Spirit Journeying Part 3: Deeper Work

In the last three posts in  this series, we explored spirit journeying: preliminary and preparatory work, connecting with a spirit journey guide, and establishing your inner grove. All of these things were meant to set you up for the journeys to come–where the entire realms of spirit are open to you and the sky is the limit to what you can experience, travel, and accomplish. In the final post of this series (at least for now!), we now deepen our work with the inner grove and expand into other areas.

Journeys far and Wide

Once you’ve established your inner grove, have a guide who can support you, and have some basic understanding of how to protect yourself, you can now journey from and to it in a multitude of ways. There are so many different ways to explore the inner realms, so I’ll just list a few to give you some ideas.

  1. Established pathworkings and spirit journeys. A number of spiritual traditions have safe paths and safe passages established—a core part of pathworking in Golden Dawn traditions, for example, is to visit the different spheres of the tree of life and journey between them. Thus, you may be traversing between the spheres many times, but each time is different. Another example of this work can be found in R.J. Stuart’s series of books on the Underworld, such as Underworld Initiation and Power within the Land. These books offer safe, effective journeys into the underworld, the land of the fae and spirits. There are many other examples, but these are two that I have direct experience working with and thus can recommend.
  2. Journeying into images or paintings. This is a favorite of mine and something that I like to do both as an artist and as someone who engages in a lot of spirit journeying. Magical paintings, such as those in tarot or oracle decks, can be portals to other places—almost any work can be journeyed into and explored. It can be deeply rewarding to engage in these kinds of journeys, as they can open up many worlds. Paintings with high amounts of symbolism may offer you teachings, inner growth, or a deeper connection with your spiritual tools. They may also offer many unexpected experiences and knowledge.
  3. Journeying to meet or with specific spirits of nature. Another favorite of mine is to journey to meet a plant spirit or allow a plant spirit to take you on a journey. Reach out to the spirit of dandelion, apple, oak, or mint and see what wisdom they have to share. The good thing about this kind of journey is that plants are established teachers and have millennia of working directly with humans in many capacities: as healers, teachers, and guides. Thus, they are really excellent to get to know. Start with safe plants (the kind you’d consume or grow in your garden) before moving on to those that have less established relationships with humans. One of the key practices with journeying with plants is that they may take time to offer all of their different teachings; thus, it may benefit you to do a larger sequence of work with them: learning about them, cultivating them or finding them in the wild, learning how to prepare them, honoring them and offering gratitude, and journeying with them to discover their deeper teachings.  I offer more insights on these approaches in my Plant Spirit Oracle book.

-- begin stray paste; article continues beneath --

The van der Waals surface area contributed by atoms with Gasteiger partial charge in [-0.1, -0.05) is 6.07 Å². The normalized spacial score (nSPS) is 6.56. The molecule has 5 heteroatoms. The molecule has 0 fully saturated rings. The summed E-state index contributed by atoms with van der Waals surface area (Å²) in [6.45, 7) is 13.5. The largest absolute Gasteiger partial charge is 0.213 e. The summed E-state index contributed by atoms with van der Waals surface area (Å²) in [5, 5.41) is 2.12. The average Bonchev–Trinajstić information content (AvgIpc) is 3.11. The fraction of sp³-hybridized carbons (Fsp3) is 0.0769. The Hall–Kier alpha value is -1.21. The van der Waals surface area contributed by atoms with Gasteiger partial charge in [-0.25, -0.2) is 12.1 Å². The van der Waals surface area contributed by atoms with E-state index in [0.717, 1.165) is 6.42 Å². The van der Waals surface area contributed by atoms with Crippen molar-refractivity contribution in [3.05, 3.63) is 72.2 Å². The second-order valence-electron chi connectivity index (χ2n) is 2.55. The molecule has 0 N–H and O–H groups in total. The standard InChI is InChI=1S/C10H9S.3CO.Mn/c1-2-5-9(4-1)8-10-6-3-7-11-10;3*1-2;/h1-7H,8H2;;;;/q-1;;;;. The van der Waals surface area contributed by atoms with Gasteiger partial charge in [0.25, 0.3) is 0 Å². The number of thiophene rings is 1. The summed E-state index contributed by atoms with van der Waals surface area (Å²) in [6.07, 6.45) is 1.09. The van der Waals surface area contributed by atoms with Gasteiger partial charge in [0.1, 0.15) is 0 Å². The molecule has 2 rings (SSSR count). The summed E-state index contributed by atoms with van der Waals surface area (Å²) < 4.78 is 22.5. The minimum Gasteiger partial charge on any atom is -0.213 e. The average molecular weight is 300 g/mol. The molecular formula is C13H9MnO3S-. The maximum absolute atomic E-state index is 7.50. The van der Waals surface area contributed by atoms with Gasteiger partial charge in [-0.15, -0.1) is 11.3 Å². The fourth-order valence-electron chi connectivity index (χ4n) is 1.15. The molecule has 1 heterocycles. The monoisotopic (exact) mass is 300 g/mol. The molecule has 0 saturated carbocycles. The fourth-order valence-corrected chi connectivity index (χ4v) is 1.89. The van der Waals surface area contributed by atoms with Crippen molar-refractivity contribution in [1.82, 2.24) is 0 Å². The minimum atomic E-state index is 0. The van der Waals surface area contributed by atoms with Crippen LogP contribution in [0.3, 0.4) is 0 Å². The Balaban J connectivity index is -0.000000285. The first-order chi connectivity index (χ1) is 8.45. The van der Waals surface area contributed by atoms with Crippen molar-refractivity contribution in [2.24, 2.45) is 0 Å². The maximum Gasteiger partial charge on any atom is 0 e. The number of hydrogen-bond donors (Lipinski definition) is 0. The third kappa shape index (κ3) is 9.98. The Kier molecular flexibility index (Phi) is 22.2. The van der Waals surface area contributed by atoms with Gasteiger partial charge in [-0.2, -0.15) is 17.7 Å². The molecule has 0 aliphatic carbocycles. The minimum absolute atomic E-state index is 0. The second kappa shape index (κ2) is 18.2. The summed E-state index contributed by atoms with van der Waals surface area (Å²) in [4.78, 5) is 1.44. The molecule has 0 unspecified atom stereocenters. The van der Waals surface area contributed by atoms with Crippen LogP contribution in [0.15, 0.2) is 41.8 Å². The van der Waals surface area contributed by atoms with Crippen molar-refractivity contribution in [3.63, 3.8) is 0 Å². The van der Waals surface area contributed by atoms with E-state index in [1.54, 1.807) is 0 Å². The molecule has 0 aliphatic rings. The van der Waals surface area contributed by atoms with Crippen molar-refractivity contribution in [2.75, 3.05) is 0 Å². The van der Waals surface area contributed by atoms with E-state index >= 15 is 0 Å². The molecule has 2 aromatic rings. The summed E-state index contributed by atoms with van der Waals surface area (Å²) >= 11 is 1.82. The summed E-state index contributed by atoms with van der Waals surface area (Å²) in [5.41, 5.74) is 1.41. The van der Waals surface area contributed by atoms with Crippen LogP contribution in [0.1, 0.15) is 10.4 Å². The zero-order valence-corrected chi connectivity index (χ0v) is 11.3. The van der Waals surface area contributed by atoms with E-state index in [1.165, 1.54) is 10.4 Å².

4. Journeying to places present. You can always engage in an astral journey to any place that exists—whether or not humans can actually travel there. For example, I love to look up at the sky, pick a star or a planet, and then journey there.
  5. Distance land healing and spirit journeying. Since a core part of my own spiritual practice is healing and caretaking the land, I also use spirit journeying to do distance land healing work, where perhaps we have a disaster or something awful happen, and I can spirit journey there and do ritual or offer support and healing. Or perhaps there’s a place I can’t visit physically for whatever reason (e.g. private property, too far away), I can still visit this place via spirit journeying and lend a hand (and this can be combined with rituals on the inner planes, see below).
  6. Journey to places lost. Another thing that I have done, specifically as part of my own healing and land healing work, is to journey to places and individuals that are in my past and that I’d like to speak to again. For example, when I was a child there was an old apple tree that I spent a lot of time with—she was cut when I was about 13, and I’ve always felt her loss. Spirit journeying back to visit with her was one example of this kind of work. Because I formed a connection with her, that connection remained and I could still visit and talk.